National Geographic News

Wednesday, October 1, 2014

  • Sunday mass is held at Ayod Catholic Church in Ayod, Jonglei state, southern Sudan on Oct. 31, 2010. The church largely supports the separation of southern Sudan from the North.

    Can South Sudan Survive as a Nation?

    Fighting Between Tribal Groups Threatens to Tear South Sudan Apart

    More »

  • A photo of the epidemiologist at Texas Health Presbyterian Hospital speaking about the American patient diagnosed with Ebola.

    Will Ebola Spread in U.S.?

    Public health officials work to quell fears about the first case diagnosed in U.S. while acknowledging that more cases are likely.


  • The Wide Field Imager (WFI) on the MPG/ESO 2.2-metre telescope at the La Silla Observatory in Chile has taken this beautiful image of the open Wild Duck Cluster, Messier 11, or NGC 6705. The blue stars in the centre of the image are the young, hot stars of the cluster. The surrounding redder stars are older, cooler background stars.

    Amazing Photo of Wild Duck Cluster

    The Wild Duck star cluster offers astronomers a view of star factories and skywatchers a wonderful stargazing opportunity.


  • At the start of 2000 (left), the Aral Sea was already a fraction of its 1960 extent (black line). Dry conditions in 2014 (right) caused the Southern Sea’s eastern lobe to completely dry up for the first time in modern times.

    Aral Sea's New Low

    Once the world's fourth largest lake, the vast Asian lake was drained for irrigation.


  • Monarch (Danaus plexippus) butterfly, mass covering a tree trunk in their wintering grounds, Monarch butterfly Biosphere Reserve, Michoacan, Mexico

    Origin of Monarch Migration Found

    Gene maps of monarch butterflies and related species suggest that an ice age shift explains their migrations, a study team suggests.


  • Coal fired power plant in winter with emissions blowing downwind

    Challenging the 2-Degree Limit for Warming

    We've come to think of it as the threshold of catastrophic global warming—but it's the wrong limit to set, two researchers argue.


  • A photo of Neriid flies.

    Previous Mates Affect Offspring Size

    A female fly’s previous sexcapades can have a profound effect on how her future children look, redefining the way scientists think about inheritance in insects.


  • Elisa is seen with her young daughter Nyakurm in their makeshift home in the UN base in Bentiu, South Sudan, June 21, 2014. According to MSF, as of June 20 at least three children under 5 years old are dying per day in the camp.

    Can South Sudan Survive as a Nation?

    Fighting between its two main tribal groups threatens to tear South Sudan apart.


  • A photo of the outside of Texas Health Presbyterian Hospital in Dallas, where a patient in the hospital is showing signs of the Ebola virus.

    First U.S. Ebola Case

    A patient in a Dallas hospital has been found to have the Ebola virus, the first time someone has been diagnosed with the disease in the United States.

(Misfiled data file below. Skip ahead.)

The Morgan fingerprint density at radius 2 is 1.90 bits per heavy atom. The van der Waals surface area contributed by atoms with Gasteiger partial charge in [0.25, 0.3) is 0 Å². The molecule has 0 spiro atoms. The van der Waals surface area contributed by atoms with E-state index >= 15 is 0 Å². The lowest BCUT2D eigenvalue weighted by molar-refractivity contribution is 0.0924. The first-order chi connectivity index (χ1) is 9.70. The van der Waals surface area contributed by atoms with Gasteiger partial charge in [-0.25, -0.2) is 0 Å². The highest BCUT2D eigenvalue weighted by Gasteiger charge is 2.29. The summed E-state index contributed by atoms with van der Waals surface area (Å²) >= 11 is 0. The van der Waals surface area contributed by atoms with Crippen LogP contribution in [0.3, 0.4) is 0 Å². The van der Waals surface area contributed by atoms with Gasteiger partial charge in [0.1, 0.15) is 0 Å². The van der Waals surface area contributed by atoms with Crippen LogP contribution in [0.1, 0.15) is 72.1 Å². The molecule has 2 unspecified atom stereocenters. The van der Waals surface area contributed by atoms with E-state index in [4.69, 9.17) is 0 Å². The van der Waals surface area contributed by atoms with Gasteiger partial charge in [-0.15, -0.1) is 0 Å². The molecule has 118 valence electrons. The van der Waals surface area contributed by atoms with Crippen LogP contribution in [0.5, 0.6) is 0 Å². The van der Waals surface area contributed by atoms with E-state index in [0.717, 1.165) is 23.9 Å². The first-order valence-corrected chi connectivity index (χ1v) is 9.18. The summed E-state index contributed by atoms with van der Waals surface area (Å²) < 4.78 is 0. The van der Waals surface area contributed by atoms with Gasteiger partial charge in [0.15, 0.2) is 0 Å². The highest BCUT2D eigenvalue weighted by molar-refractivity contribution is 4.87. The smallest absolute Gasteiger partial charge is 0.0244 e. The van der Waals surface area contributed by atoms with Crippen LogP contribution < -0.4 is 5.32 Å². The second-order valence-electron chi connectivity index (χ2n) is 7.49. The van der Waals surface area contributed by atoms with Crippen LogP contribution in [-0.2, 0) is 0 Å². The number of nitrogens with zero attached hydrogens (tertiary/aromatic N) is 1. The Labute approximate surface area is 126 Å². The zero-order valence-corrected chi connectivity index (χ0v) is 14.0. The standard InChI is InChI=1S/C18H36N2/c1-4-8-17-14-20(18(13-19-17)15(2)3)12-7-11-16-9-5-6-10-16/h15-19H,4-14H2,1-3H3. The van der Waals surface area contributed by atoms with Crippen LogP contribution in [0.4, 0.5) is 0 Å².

• Wandering albatross sitting in thick grasses.

    Half of World's Wildlife Lost?

    Wildlife populations are in decline, with numbers of some animals falling by half in the past four decades, according to the 2014 Living Planet Report.

  • eagle.jpg

    Fisherman Rescues Eagle: Explaining Video

    Get the story behind how a young eagle ended up struggling in the water—and how it's faring now.


  • A photo of an Antarctic fur seal coming ashore to breed.

    World Ocean Health Gets a "D"

    Annual Global Ocean Health Index includes the high seas for the first time, and scientists say the score could have been worse.


  • Photo of a fiery lava lake in Nyiragongo's crater.

    Q&A: Why Climb Volcanoes?

    After a weekend eruption from Japan's Mount Ontake killed dozens of climbers this weekend, photographer Carsten Peter discusses the allure and danger of the pursuit.


  • Photo of a sea monkey.

    Herding Sea-Monkeys With Lasers

    Brine shrimp following a laser beam across a tank demonstrate how tiny swimming animals can influence ocean circulation.


  • Daisy Mae, miniature Vietnamese pot-bellied pig lounges in her West St Paul, Minnesota home with her owner Sarah Davis

    Mini-Pigs, Big Problem

    Mini-pigs that grow big are abandoned or euthanized. Can education, regulation, and sanctuaries solve the problem?


Find archived stories »

The Future of Food

  • How to Feed Our Growing Planet

    How to Feed Our Growing Planet

    National Geographic explores how we can feed the growing population without overwhelming the planet in our food series.

See blogs, stories, and news »

Latest From Nat Geo

See more photos »

Shop Our Space Collection

  • Be the First to Own <i>Cosmos: A Spacetime Odyssey</i>

    Be the First to Own Cosmos: A Spacetime Odyssey

    The updated companion book to Carl Sagan's Cosmos, featuring a new forward by Neil deGrasse Tyson is now available. Proceeds support our mission programs, which protect species, habitats, and cultures.

Shop Now »